“The CMAs in this year’s study make a little more than the CPAs,” said Dennis Whitney, senior vice president of certification at the Institute of Certified Management Accountants. “For the younger professionals, it’s a little more per year. The number does seem to go up as you get older, but generally it’s a couple of thousand dollars. But the thing that’s the most dramatic is that people with both the CPA and the CMA fare the best.”
For those with both certifications, the difference can be not only $27,000, but $35,700.
“Dual certification is definitely worthwhile,” said Whitney. “It broadens your competencies. You have not only the financial accounting and auditing skills, but also the financial planning, analysis, and control skills and decision-making, which are very important today.”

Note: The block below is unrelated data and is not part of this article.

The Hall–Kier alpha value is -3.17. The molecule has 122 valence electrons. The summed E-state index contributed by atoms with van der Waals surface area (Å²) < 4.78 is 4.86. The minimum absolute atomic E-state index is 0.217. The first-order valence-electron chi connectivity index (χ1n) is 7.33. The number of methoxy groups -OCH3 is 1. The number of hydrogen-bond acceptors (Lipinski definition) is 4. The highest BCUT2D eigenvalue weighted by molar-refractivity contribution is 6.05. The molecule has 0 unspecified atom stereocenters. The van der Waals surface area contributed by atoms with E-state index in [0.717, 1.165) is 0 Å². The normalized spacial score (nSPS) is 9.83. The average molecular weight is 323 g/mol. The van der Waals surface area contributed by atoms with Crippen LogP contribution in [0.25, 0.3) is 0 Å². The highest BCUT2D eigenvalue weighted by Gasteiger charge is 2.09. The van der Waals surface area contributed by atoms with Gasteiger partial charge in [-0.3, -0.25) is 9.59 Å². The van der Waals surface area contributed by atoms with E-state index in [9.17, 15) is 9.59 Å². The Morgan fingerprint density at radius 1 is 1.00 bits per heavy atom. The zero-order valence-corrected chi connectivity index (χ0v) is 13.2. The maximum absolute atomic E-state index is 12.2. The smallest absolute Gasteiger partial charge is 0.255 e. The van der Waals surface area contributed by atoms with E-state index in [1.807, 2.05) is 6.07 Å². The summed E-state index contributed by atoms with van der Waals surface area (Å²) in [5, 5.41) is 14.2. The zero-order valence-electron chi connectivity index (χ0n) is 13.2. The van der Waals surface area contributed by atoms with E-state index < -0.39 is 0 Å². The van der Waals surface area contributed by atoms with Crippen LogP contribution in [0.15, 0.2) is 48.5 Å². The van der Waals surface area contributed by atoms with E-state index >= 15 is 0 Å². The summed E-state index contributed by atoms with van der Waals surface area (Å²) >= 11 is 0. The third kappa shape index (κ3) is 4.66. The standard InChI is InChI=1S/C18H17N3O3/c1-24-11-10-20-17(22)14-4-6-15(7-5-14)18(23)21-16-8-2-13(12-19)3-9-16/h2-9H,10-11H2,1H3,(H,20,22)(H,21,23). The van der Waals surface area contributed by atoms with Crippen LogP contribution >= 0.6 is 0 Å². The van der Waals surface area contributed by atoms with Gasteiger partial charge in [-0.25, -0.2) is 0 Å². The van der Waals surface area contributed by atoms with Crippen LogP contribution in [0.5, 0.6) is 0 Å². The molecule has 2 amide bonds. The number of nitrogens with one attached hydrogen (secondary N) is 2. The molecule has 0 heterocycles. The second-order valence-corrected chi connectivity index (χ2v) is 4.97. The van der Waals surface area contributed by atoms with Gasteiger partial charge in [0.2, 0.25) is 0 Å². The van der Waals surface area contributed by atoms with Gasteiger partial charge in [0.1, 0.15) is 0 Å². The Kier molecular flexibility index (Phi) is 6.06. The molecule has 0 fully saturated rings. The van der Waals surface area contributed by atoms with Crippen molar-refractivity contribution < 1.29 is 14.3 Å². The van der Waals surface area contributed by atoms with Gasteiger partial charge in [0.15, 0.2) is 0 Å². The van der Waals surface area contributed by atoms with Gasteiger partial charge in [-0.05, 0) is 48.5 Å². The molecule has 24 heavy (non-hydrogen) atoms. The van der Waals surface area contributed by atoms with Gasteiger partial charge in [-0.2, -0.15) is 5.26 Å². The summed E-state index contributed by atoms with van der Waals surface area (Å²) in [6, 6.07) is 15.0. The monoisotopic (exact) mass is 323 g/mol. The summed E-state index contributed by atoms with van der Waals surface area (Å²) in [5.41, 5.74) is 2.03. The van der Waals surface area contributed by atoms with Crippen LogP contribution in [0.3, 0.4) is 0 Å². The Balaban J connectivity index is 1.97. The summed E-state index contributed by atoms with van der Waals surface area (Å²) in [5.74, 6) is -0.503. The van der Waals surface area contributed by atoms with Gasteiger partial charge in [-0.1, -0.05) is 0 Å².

Grant Thornton rolled out some policy updates today related to obtaining a CPA (full email after the jump), including some impressive bonuses for its newest employees (hired after April 15, 2010). The largest available is $10k if you happen to be of the Elijah Watts types and “are among the top 10 candidates earning the highest cumulative scores on the four sections of the CPA Exam in the country.”
Other bonuses include:
• $5k for passing all four sections within one year of full-time hire.
• $3k if you pass within 18 months of full-time hire.
• $7.5k for those in the top ten in their state but not good enough for national recognition.
The firm is also paying a small bonus ($1k) for current employees who have epicly failed so far but��������������������exam between August 1, 2010 and July 31, 2011.